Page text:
Figure 12.14 This map shows the British and French mandates in the Middle East and their proximity to the new nation of Saudi Arabia. (attribution: Copyright Rice University, OpenStax, under CC BY 4.0 license)

Arabia was not easily controlled by the European powers. Warfare continued to break out over access to sites such as Mecca and Medina, both holy places in the Islamic faith. By the mid-1920s, the Saud family had taken control of areas of the Nejd (the bulk of the Arabian Peninsula) and the Hejaz (the peninsula’s western region), and soon after they consolidated that control by forming a new nation, Saudi Arabia, which came into being in 1932.

During the war, Britain and France had each begun to outline spheres of influence for themselves in the defunct Ottoman Empire. A French mandate covered Syria and Lebanon, and a British mandate the area of Iraq, Palestine, and the Transjordan (the East Bank). Despite their talk of self-determination, Europe’s surviving imperial powers clearly planned no deviation from the traditional course of empires in this region. Neither Britain nor France consulted the people who lived in the mandate areas about the decisions their governments would be making for them.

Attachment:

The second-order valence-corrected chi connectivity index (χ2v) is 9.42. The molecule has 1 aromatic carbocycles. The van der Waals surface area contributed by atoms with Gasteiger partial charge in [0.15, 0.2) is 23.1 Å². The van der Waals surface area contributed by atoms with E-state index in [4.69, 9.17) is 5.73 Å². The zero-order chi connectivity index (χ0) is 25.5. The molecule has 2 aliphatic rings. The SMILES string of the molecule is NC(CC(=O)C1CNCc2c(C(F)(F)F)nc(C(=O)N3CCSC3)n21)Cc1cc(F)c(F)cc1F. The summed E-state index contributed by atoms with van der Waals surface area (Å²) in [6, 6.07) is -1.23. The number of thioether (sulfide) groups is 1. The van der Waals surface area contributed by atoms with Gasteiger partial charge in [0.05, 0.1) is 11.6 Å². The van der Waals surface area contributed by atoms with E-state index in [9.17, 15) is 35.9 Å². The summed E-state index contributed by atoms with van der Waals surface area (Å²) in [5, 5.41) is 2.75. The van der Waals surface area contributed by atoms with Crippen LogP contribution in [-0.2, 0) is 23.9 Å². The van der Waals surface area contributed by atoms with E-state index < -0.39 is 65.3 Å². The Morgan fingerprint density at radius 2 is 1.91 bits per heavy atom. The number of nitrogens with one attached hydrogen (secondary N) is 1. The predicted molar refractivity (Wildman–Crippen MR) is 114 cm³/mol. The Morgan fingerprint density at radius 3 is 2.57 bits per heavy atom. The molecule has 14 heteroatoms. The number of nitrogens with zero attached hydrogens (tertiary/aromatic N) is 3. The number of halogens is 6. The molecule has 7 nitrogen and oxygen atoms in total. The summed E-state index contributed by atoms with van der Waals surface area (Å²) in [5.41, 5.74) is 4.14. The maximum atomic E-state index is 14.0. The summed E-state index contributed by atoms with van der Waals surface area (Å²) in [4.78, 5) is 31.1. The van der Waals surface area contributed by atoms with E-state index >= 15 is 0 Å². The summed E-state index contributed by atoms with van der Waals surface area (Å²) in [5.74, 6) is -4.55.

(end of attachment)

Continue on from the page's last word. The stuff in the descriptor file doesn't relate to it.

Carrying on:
It soon became clear that the mandate system would not ensure full European control. For example, the British mandate over Mesopotamia, renamed Iraq, came under pressure from nationalists throughout the 1920s and 1930s. King Faisal (to whom the British had promised the rule of Syria) accepted being ruler of Iraq, but Britain controlled most of the government. The next king of Iraq had to accept similar conditions, but Iraqi nationalists became increasingly vocal about their frustration with the British presence.